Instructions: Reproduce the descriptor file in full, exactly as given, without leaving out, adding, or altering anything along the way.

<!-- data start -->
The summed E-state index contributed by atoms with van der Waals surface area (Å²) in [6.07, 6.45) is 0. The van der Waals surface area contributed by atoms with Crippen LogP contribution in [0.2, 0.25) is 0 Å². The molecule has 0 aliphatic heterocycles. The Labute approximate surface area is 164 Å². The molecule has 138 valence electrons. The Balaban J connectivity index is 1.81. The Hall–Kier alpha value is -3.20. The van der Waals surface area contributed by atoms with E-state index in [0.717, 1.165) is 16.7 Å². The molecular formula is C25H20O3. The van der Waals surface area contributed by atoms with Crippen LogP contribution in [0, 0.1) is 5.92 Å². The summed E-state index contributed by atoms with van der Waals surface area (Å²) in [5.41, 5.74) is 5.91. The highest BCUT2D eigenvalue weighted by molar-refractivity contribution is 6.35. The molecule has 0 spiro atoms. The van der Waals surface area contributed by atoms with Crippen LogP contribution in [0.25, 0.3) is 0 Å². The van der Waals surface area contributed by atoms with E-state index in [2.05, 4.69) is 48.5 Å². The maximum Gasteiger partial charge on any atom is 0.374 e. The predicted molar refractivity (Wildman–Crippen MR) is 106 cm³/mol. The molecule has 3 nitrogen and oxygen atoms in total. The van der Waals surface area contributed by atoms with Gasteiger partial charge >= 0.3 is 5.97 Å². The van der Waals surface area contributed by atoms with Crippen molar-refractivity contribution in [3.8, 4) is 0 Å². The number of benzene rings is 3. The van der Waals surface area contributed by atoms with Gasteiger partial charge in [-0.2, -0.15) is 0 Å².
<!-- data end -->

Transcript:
The summed E-state index contributed by atoms with van der Waals surface area (Å²) in [6.07, 6.45) is 0. The van der Waals surface area contributed by atoms with Crippen LogP contribution in [0.2, 0.25) is 0 Å². The molecule has 0 aliphatic heterocycles. The Labute approximate surface area is 164 Å². The molecule has 138 valence electrons. The Balaban J connectivity index is 1.81. The Hall–Kier alpha value is -3.20. The van der Waals surface area contributed by atoms with E-state index in [0.717, 1.165) is 16.7 Å². The molecular formula is C25H20O3. The van der Waals surface area contributed by atoms with Crippen LogP contribution in [0, 0.1) is 5.92 Å². The summed E-state index contributed by atoms with van der Waals surface area (Å²) in [5.41, 5.74) is 5.91. The highest BCUT2D eigenvalue weighted by molar-refractivity contribution is 6.35. The molecule has 0 spiro atoms. The van der Waals surface area contributed by atoms with Crippen LogP contribution in [0.25, 0.3) is 0 Å². The van der Waals surface area contributed by atoms with E-state index in [2.05, 4.69) is 48.5 Å². The maximum Gasteiger partial charge on any atom is 0.374 e. The predicted molar refractivity (Wildman–Crippen MR) is 106 cm³/mol. The molecule has 3 nitrogen and oxygen atoms in total. The van der Waals surface area contributed by atoms with Gasteiger partial charge >= 0.3 is 5.97 Å². The van der Waals surface area contributed by atoms with Crippen molar-refractivity contribution in [3.8, 4) is 0 Å². The number of benzene rings is 3. The van der Waals surface area contributed by atoms with Gasteiger partial charge in [-0.2, -0.15) is 0 Å².